Objective: To measure changes in knee kinematics after the application of articulated external fixators along a previously described knee flexion/extension axis and 16 specific "off-axis" fixator hinge configurations.
Design: Cadaver, biomechanical study.
Setting: Biomechanics laboratory.
Participants: Nine fresh cadaver knee specimens.
Intervention: Each specimen was mounted on a custom-built frame that constrained the knee to move about a fixed flexion/extension axis. Passive knee motion was induced, and the resulting flexion moment was measured. Data were collected for the on-axis fixator position and 16 distinct rotational and translational off-axis positions. In addition, effects of tibial translation and rotation were investigated.
Main outcome: Range of motion (ROM) attainable within a moment envelope of +/-1 N-m and average energy required to impart movement.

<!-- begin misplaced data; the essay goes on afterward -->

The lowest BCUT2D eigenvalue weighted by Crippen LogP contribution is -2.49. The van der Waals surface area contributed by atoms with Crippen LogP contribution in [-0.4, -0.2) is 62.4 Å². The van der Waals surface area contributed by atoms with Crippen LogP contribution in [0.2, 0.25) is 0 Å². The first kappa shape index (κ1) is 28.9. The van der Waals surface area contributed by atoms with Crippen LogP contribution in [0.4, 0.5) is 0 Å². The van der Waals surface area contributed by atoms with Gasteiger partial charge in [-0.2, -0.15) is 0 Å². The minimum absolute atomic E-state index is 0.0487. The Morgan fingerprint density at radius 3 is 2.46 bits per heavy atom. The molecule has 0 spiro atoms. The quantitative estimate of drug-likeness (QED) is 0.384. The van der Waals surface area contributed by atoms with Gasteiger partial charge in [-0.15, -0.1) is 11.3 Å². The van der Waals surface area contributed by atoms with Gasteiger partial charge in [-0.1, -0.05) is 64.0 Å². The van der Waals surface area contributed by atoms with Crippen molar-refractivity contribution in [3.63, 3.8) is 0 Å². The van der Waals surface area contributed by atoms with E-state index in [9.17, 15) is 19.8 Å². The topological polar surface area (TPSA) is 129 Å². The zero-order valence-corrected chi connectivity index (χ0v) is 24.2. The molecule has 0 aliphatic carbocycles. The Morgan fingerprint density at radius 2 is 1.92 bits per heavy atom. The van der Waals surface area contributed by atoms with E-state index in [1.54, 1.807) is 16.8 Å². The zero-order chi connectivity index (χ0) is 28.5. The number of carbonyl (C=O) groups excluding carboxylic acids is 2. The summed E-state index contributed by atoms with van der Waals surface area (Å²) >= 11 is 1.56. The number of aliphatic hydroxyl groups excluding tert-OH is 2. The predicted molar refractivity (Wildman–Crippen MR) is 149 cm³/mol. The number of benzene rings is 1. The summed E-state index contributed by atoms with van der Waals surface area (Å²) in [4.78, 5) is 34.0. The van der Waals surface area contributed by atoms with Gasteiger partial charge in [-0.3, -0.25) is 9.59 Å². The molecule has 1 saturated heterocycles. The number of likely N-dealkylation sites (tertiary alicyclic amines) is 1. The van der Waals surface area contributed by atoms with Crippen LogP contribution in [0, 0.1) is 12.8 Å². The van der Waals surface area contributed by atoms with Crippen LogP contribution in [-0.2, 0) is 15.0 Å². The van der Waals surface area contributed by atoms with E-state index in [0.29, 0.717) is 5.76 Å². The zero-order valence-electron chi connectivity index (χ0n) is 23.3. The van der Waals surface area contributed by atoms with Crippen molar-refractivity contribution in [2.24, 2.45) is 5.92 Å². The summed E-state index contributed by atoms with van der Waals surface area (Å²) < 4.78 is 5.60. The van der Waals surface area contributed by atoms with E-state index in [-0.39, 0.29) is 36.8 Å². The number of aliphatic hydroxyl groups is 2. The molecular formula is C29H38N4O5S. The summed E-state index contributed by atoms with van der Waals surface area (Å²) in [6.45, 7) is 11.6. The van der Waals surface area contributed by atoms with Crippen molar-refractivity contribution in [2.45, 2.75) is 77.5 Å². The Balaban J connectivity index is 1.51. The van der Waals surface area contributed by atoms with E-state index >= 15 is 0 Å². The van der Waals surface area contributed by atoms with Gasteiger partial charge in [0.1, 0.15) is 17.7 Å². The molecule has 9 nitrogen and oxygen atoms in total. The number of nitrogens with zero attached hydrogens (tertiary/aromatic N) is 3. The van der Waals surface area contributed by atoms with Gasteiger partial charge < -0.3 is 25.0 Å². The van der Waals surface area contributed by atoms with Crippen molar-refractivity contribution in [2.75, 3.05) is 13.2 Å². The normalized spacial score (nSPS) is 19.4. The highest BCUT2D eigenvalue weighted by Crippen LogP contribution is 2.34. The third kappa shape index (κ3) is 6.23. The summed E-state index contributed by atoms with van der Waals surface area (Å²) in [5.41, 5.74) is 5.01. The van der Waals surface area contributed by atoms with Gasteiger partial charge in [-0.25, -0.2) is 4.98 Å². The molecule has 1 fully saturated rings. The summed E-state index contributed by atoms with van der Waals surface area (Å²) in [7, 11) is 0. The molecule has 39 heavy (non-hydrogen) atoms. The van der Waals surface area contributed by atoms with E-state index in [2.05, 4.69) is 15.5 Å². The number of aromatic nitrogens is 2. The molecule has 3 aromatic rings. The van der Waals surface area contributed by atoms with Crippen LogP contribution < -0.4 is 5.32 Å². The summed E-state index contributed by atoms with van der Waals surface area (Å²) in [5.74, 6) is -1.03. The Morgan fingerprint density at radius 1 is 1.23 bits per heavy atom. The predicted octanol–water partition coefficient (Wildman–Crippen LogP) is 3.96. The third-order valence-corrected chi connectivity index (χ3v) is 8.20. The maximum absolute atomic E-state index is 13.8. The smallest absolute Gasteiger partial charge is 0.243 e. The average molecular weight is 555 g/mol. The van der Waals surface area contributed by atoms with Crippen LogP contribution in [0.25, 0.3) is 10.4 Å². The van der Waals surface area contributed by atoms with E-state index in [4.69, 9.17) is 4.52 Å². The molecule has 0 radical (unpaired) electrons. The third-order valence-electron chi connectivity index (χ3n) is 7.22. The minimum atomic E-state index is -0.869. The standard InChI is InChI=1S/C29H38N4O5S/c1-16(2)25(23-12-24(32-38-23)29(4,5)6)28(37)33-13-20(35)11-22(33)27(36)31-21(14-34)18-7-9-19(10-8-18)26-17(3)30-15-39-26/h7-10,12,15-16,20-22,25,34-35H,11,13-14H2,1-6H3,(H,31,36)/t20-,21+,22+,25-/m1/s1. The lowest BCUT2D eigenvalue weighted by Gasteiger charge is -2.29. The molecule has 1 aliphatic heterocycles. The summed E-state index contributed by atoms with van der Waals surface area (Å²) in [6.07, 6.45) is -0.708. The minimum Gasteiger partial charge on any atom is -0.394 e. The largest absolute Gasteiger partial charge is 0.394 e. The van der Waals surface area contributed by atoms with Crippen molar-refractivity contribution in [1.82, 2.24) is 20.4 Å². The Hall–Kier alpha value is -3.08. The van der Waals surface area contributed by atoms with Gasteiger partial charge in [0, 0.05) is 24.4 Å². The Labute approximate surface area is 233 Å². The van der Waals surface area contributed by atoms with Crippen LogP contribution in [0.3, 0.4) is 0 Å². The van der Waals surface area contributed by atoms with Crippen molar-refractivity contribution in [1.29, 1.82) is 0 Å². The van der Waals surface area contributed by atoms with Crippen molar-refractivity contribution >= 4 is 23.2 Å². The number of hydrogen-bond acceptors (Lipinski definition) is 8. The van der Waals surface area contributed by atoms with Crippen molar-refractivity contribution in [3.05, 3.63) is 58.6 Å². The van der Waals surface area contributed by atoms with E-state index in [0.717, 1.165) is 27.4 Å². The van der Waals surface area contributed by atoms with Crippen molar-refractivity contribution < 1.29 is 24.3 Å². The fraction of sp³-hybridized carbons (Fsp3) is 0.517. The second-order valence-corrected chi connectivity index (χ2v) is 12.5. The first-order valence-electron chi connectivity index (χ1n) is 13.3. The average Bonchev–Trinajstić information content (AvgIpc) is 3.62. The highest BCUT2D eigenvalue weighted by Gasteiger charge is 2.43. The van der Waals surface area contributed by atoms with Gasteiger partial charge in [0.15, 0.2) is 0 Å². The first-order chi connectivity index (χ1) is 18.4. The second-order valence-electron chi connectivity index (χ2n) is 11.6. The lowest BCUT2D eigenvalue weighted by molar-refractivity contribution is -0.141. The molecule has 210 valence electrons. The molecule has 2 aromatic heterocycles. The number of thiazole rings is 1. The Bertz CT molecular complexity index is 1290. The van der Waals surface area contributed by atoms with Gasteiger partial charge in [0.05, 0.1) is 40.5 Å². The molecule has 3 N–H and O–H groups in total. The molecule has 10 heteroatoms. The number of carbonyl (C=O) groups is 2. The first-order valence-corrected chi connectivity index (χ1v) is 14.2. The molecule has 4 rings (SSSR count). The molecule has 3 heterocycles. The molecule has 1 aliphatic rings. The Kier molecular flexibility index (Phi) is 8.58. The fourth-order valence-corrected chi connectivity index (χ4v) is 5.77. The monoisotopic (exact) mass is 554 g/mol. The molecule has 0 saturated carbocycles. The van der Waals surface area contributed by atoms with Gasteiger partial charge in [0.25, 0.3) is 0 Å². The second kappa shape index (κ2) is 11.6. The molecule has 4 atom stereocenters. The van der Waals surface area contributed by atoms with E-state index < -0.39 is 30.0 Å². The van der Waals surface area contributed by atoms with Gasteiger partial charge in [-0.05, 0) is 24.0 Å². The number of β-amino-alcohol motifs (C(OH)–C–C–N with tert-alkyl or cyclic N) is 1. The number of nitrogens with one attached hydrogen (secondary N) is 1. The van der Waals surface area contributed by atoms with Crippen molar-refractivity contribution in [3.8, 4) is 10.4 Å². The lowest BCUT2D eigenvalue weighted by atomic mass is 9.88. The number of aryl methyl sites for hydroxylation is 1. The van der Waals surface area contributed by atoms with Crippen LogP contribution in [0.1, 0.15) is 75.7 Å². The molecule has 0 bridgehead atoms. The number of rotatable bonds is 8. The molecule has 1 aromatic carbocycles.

Results: The average ROM for unconstrained knees was 122 degree. Constraining the knee to rotation around an on-axis aligned hinge significantly reduced the ROM by 35% to 79 degree. The 5-mm posterior translated hinge was the only alignment to show on average a slightly larger ROM (86 degree) than the on-axis hinge. All other hinge alignments showed decreased average ROM compared with the on-axis position. Tibiofemoral alignments significantly affected the obtainable ROM for the on-axis aligned hinge.
Conclusion: It was not possible to replicate precisely the complex kinematics of the knee using a single axis fixator over the entire ROM. Using the axis of rotation previously defined in the literature, however, it was possible to obtain a limited ROM of the knee without placing excessive forces on the periarticular structures.